Ph.D., The University of Pennsylvania
Office: Science Building 273
Research Interests: thermal adaptation; evolutionary physiology; physiological ecology.
More than 99% of all organisms are ectothermic, and consequently their physiological functions are profoundly influenced by temperature. I seek to understand how the behaviors, physiologies, and life histories of ectotherms adapt to changing environments. Such an understanding is critical for predicting how global climate will alter the phenotypes and distributions of organisms. Although biologists have expended great effort to understand the ecological consequences of climate change, the evolutionary consequences remain less clear. Yet, evolutionary responses will determine the ecological interactions within future ecosystems. A theory of thermal adaptation could offer major advantages to both basic and applied biologists.
Currently, my lab is focused on several questions:
1) How do environmental conditions influence strategies of thermoregulation?
2) How do body temperatures affect the evolution of thermal physiology?
3) How does thermal physiology affect the evolution of the life history?
To answer these questions, we are engaged in mathematical modeling of evolutionary processes, spatial analyses of thermal heterogeneity, field studies of thermoregulatory behavior, lab studies of thermal physiology, and comparative analyses of life histories. We have worked with a diverse set of organisms, including vertebrates and invertebrates. For more information about this research, visit my lab’s website at www.ThermalAdaptation.com.
Much of this work is focused on lizards of the genus Sceloporus. These lizards are distributed widely throughout the United States, and their morphology, physiology and life history vary considerably within species. We have used comparative and experimental approaches to understand how environmental temperature causes variation in the life history (e.g., growth rate, age and size at maturity, offspring size and number). Current work incorporates molecular information on evolutionary relationships among populations to infer the patterns of life-history evolution within Sceloporus undulatus. A phylogenetic approach to intraspecific studies of life-history variation has enabled us to identify convergent evolution along latitudinal gradients. Lizards from cold, northern environments grow and develop faster as embryos, attain larger adult sizes, and produce larger eggs than do lizards in warm, southern environments. We aim to develop a theory that describes the cause of this convergent evolution.
Angilletta, M. J., B. S. Cooper, M. S. Schuler, and J. G. Boyles. 2010. The evolution of thermal physiology in endotherms. Frontiers in Bioscience 14: in press.
Angilletta, M. J. 2009. Thermal Adaptation: A Theoretical and Empirical Synthesis. Oxford University Press, Oxford.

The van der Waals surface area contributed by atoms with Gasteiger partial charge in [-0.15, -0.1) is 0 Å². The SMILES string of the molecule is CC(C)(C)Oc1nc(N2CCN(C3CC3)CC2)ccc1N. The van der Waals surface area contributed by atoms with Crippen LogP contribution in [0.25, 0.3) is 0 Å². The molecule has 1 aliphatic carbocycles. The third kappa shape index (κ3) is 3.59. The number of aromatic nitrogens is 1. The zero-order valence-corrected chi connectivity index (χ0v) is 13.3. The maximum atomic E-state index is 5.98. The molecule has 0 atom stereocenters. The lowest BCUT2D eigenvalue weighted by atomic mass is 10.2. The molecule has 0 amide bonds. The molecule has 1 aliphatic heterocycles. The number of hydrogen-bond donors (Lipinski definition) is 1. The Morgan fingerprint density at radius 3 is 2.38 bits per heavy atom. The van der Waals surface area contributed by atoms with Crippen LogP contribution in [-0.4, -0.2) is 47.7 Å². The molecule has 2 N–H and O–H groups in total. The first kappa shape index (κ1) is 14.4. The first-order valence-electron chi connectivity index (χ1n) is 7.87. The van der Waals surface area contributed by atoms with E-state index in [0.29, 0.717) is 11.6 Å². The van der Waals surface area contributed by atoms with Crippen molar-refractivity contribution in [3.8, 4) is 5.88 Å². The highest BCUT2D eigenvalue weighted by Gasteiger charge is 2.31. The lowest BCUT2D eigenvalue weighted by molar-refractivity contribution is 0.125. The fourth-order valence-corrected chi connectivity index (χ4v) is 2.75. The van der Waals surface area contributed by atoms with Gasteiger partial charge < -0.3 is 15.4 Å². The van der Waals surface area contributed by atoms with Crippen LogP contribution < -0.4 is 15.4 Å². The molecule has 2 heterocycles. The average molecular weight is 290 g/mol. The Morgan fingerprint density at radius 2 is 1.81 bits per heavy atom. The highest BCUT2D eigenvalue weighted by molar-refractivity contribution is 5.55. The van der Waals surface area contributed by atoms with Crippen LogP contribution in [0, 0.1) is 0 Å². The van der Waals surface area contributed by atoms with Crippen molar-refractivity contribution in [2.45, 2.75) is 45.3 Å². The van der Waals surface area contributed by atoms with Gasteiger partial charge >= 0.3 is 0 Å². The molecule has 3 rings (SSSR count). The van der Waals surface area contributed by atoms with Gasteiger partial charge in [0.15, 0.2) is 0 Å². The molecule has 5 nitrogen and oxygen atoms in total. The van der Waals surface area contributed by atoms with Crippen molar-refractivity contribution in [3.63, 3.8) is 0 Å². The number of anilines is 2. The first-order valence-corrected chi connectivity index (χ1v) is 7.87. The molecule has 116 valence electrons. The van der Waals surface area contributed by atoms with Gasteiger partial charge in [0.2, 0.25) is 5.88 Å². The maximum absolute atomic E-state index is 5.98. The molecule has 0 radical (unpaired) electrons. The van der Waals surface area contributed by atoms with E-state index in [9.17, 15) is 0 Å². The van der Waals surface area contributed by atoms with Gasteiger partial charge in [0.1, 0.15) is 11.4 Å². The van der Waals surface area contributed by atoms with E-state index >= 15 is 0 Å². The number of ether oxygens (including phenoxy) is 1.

Angilletta, M. J., R. M. Pringle, and M. W. Sears. 2009. The spatial dynamics of nesting behavior: lizards shift microhabitats to construct nests with beneficial temperatures. Ecology (in press).
Mitchell, W. A. and M. J. Angilletta. 2009. Thermal games: frequency-dependent models of thermal adaptation. Functional Ecology (in press).
Angilletta, M. J., A. Steel, K. Bartz, J. G. Kingsolver, M. Scheuerell, B. Beckman, and L. Crozier. 2008. Big dams and salmon evolution: changes in thermal regimes and their potential evolutionary consequences. Evolutionary Applications 1: 286-299.
Niewiarowski, P. H. and M. J. Angilletta. 2008. Countergradient variation in embryonic growth and development: do embryonic and juvenile performances trade off? Functional Ecology 22: 895-901.
Wilson, R. S., M. J. Angilletta, R. S. James, C. A. Navas, and F. Seebacher. 2007. Dishonest signals of strength in male slender crayfish (Cherax dispar) during agonistic encounters. The American Naturalist 170: 284-291.
Angilletta, M. J., R. S. Wilson, A. C. Niehaus, M. W. Sears, C. A. Navas, and P. L. Ribeiro. 2007. Urban physiology: city ants possess high heat tolerance. PLoS ONE 2: e258.
Angilletta, M. J., C. E. Oufiero, and A. D. Leaché. 2006. Direct and indirect effects of environmental temperature on the evolution of reproductive strategies: an information-theoretic approach. The American Naturalist 168: E123-E135.
Oufiero, C. E. and M. J. Angilletta. 2006. Convergent evolution of embryonic growth and development in the eastern fence lizard (Sceloporus undulatus). Evolution 60: 1066-1075.
Angilletta, M. J., A. F. Bennett, H. Guderley, C. A. Navas, F. Seebacher, and R. S. Wilson. 2006. Coadaptation: a unifying principle in evolutionary thermal biology. Physiological and Biochemical Zoology 79: 282-294.
McLean, M. A., M. J. Angilletta, and K. Williams. 2005. If you can't stand the heat, stay out of the city: thermal reactions norms of chitinolytic fungi in an urban heat island. Journal of Thermal Biology 30: 384-391.
Angilletta, M. J., P. H. Niewiarowski, A. E. Dunham, A. D. Leaché, and W. P. Porter. 2004. Bergmann's clines in ectotherms: illustrating a life-history perspective in sceloporine lizards. The American Naturalist 164: E168-E183.
Angilletta, M. J., T. D. Steury, and M. W. Sears. 2004. Temperature, growth rate, and body size in ectotherms: fitting pieces of a life-history puzzle. Integrative and Comparative Biology 44: 498-509.
Angilletta, M. J. and A. E. Dunham. 2003. The temperature-size rule in ectotherms: simple evolutionary explanations may not be general. The American Naturalist 162: 332-342.
Angilletta, M. J., R. S. Wilson, C. A. Navas, and R. S. James. 2003. Tradeoffs and the evolution of thermal reaction norms. Trends in Ecology and Evolution 18: 234-240.
Angilletta, M. J., P. H. Niewiarowski, and C. A. Navas. 2002. The evolution of thermal physiology in ectotherms. Journal of Thermal Biology 27: 249-268.